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The Magnificent Ambersons is a American drama film written and directed by Orson Welles. His second feature film, it is based on the 1918 novel of the same title by Booth Tarkington and stars Joseph Cotten, Dolores Costello, Anne Baxter, Tim Holt, Agnes Moorehead and Ray Collins. Welles provides the voiceover narration.

Tarkington's novel had originally been filmed in 1925 by Vitagraph Pictures, starring Cullen Landis, Alice Calhoun, and Allan Forrest, and directed by David Smith. Welles adapted it for the radio in 1939 for the Mercury Theatre of the Air. The only actor from that production who also appeared in the film was Ray Collins.

Welles lost control of the editing of The Magnificent Ambersons to RKO, and the final version released to audiences differed significantly from his vision for the film. More than an hour of footage was cut by the studio, and a new, happier ending was shot and tacked on. Although Welles's extensive notes for how he wished the film to be cut survived, the excised scenes did not.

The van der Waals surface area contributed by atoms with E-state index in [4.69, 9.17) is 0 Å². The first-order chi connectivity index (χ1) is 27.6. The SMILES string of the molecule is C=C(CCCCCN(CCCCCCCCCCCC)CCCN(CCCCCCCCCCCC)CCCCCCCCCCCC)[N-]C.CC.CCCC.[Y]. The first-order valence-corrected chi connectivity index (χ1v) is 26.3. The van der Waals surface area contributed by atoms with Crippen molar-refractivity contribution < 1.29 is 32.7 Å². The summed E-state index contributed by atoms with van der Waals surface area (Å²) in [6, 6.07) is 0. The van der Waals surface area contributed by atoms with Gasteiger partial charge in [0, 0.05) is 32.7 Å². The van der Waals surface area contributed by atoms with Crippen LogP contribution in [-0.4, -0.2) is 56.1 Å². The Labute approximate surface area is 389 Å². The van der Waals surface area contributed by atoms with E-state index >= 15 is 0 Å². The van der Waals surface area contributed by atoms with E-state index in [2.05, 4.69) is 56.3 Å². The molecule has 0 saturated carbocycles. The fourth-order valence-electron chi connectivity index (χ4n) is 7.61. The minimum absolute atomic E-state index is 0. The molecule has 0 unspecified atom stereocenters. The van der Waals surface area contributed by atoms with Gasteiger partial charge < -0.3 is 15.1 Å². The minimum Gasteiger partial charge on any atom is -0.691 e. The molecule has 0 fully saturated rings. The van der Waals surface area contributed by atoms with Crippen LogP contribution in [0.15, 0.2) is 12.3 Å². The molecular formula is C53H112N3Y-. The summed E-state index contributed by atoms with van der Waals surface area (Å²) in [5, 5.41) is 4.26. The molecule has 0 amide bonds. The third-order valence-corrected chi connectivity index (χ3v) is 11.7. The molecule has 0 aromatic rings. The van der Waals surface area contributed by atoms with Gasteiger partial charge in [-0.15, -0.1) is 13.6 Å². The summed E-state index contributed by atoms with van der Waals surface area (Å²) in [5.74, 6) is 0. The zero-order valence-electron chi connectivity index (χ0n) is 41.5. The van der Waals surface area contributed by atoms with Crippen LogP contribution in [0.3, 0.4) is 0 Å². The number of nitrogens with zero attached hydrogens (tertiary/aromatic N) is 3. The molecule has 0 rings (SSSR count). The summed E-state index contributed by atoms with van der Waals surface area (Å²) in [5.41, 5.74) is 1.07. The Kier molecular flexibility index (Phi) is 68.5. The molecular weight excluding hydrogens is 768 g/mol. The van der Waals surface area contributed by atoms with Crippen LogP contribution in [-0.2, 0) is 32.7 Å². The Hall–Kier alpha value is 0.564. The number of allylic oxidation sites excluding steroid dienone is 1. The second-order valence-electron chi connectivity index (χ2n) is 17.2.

In 2002, a television movie was made using the Welles screenplay and his editing notes. It was directed by Alfonso Arau and starred Madeleine Stowe, Bruce Greenwood, Jonathan Rhys Meyers, Gretchen Mol, and Jennifer Tilly. This film does not, however, strictly follow Welles's screenplay. It lacks several scenes that are in the 1942 version, and also has essentially the same happy ending.